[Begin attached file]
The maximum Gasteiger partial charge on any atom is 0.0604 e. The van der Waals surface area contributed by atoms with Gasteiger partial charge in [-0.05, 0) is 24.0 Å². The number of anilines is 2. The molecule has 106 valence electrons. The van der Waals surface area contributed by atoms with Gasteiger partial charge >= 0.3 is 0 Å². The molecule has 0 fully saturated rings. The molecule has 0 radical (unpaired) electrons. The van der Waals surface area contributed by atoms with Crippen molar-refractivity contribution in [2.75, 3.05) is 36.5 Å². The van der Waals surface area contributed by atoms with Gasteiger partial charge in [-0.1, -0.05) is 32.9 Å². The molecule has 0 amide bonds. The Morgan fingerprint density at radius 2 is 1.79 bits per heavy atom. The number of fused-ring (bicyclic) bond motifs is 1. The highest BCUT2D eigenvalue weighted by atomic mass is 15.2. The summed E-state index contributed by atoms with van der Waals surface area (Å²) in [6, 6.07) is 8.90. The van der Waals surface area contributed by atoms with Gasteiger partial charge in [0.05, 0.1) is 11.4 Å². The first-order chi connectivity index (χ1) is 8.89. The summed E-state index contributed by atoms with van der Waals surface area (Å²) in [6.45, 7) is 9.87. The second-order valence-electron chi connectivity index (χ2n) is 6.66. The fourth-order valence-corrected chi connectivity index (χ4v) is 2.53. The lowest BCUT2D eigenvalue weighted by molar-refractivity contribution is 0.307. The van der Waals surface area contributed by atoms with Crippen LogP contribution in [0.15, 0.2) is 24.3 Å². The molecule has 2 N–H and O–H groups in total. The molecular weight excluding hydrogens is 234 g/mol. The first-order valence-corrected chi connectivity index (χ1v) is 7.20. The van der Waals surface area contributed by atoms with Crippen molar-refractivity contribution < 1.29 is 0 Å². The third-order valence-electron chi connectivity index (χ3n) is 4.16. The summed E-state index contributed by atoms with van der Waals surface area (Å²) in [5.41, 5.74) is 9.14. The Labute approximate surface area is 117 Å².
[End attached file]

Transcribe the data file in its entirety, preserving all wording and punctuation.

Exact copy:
The maximum Gasteiger partial charge on any atom is 0.0604 e. The van der Waals surface area contributed by atoms with Gasteiger partial charge in [-0.05, 0) is 24.0 Å². The number of anilines is 2. The molecule has 106 valence electrons. The van der Waals surface area contributed by atoms with Gasteiger partial charge >= 0.3 is 0 Å². The molecule has 0 fully saturated rings. The molecule has 0 radical (unpaired) electrons. The van der Waals surface area contributed by atoms with Crippen molar-refractivity contribution in [2.75, 3.05) is 36.5 Å². The van der Waals surface area contributed by atoms with Gasteiger partial charge in [-0.1, -0.05) is 32.9 Å². The molecule has 0 amide bonds. The Morgan fingerprint density at radius 2 is 1.79 bits per heavy atom. The number of fused-ring (bicyclic) bond motifs is 1. The highest BCUT2D eigenvalue weighted by atomic mass is 15.2. The summed E-state index contributed by atoms with van der Waals surface area (Å²) in [6, 6.07) is 8.90. The van der Waals surface area contributed by atoms with Gasteiger partial charge in [0.05, 0.1) is 11.4 Å². The first-order chi connectivity index (χ1) is 8.89. The summed E-state index contributed by atoms with van der Waals surface area (Å²) in [6.45, 7) is 9.87. The second-order valence-electron chi connectivity index (χ2n) is 6.66. The fourth-order valence-corrected chi connectivity index (χ4v) is 2.53. The lowest BCUT2D eigenvalue weighted by molar-refractivity contribution is 0.307. The van der Waals surface area contributed by atoms with Crippen LogP contribution in [0.15, 0.2) is 24.3 Å². The molecule has 2 N–H and O–H groups in total. The molecular weight excluding hydrogens is 234 g/mol. The first-order valence-corrected chi connectivity index (χ1v) is 7.20. The van der Waals surface area contributed by atoms with Crippen molar-refractivity contribution < 1.29 is 0 Å². The third-order valence-electron chi connectivity index (χ3n) is 4.16. The summed E-state index contributed by atoms with van der Waals surface area (Å²) in [5.41, 5.74) is 9.14. The Labute approximate surface area is 117 Å².